Based on these symptoms, elevated disease activity score and evidence of new erosions at the level of SC joint and hands, abatacept was discontinued and rituximab was initiated. Two months later, his symptoms improved significantly and the DAS/ESR score decreased to 2.5.
It is well documented that the SC joint can be affected by traumatic or non-traumatic processes.
The SC joint is an often neglected joint. Table 1 summarizes the pathology of the SC joint in the context of arthritides. This diarthrodial synovial joint can be affected in septic,5,14 rheumatoid,1,2,9,15 reactive,16 psoriatic11,17 and seronegative arthritis,7–9 including ankylosing spondylitis,18 gout,10 osteoarthrtitis6 or SAPHO syndrome (synovitis, acne, pustulosis, hyperostosis and osteitis).4,19
Dilsen et al reported that in patients with RA, the SC joint can be affected in 40% of patients.1 Involvement of this joint can cause chest pain, tenderness to palpation, pain in the shoulder area, hypertrophy and joint crepitus on the exam.1,6,7,9 Kalliomäki et al reported that 33 of 105 patients with RA had either subchondral or marginal erosions documented by tomography, whereas chest roentgenograms were usually unremarkable.15
In our patient, the SC changes were documented at the time of chest pain evaluation. However, in the context of his active disease, new erosions were interpreted as a marker of treatment failure to abatacept, suggesting that the disease remained poorly controlled. This prompted a repeat hand X-ray, which also showed new erosions. Based on these new findings, we decided to change his treatment to rituximab, and it was noted that the patient had significant improvement in his symptoms.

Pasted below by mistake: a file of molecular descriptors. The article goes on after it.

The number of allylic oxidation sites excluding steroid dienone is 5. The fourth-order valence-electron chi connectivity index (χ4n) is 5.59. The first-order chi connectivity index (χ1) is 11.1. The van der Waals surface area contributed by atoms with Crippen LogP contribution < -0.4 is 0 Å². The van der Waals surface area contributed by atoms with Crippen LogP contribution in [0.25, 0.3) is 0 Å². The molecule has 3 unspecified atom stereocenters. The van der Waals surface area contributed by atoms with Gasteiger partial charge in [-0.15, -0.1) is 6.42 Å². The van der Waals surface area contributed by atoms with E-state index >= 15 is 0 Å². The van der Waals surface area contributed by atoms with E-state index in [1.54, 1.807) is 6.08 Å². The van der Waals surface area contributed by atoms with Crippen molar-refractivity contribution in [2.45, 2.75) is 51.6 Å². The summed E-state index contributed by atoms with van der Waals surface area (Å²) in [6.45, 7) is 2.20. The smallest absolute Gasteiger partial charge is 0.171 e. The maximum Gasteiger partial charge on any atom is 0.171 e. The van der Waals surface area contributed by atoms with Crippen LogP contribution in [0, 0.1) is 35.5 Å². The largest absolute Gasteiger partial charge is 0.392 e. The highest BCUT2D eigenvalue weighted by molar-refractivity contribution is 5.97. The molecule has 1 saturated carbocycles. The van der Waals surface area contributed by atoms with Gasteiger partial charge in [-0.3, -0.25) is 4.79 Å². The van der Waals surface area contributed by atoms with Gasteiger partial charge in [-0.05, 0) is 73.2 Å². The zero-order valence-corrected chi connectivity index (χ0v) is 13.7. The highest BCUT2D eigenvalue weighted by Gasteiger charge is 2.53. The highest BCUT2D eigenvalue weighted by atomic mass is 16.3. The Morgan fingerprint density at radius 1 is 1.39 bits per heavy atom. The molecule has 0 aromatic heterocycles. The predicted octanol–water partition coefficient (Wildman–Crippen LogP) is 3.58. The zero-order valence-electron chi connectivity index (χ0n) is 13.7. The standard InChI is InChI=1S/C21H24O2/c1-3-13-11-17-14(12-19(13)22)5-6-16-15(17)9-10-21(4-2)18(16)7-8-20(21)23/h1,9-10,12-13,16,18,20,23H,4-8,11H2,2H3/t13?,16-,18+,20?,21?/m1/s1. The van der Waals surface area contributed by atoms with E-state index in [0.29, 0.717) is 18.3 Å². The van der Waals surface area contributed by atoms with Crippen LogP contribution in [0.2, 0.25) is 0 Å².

The SC joint is easily accessible and can be evaluated by ultrasound, CT or magnetic resonance.1,9,15,20,21 A recent ultrasound study evaluated the SC joint in 209 RA patients and compared the findings with a group of healthy controls.20 In the RA group, 19% of scanned joints were clinically involved (meaning that patients presented with pain or swelling of the joint) compared with only 4% in the control group. Further, 43% of RA patients evaluated with ultrasound had evidence of osteophytes (29%), synovitis (15%), erosions (11%) or intra-articular power Doppler (2%), suggesting synovial hyperperfusion characteristic of an inflammatory process. When compared with the group of healthy controls, all of these findings were statistically significant. The same study reported correlation between the presence of synovitis and intra-articular power Doppler, with a higher DAS28 score.20
Involvement of the SC joint is not uncommon in patients with active RA. It is easily accessible for evaluation via ultrasound or CT imaging.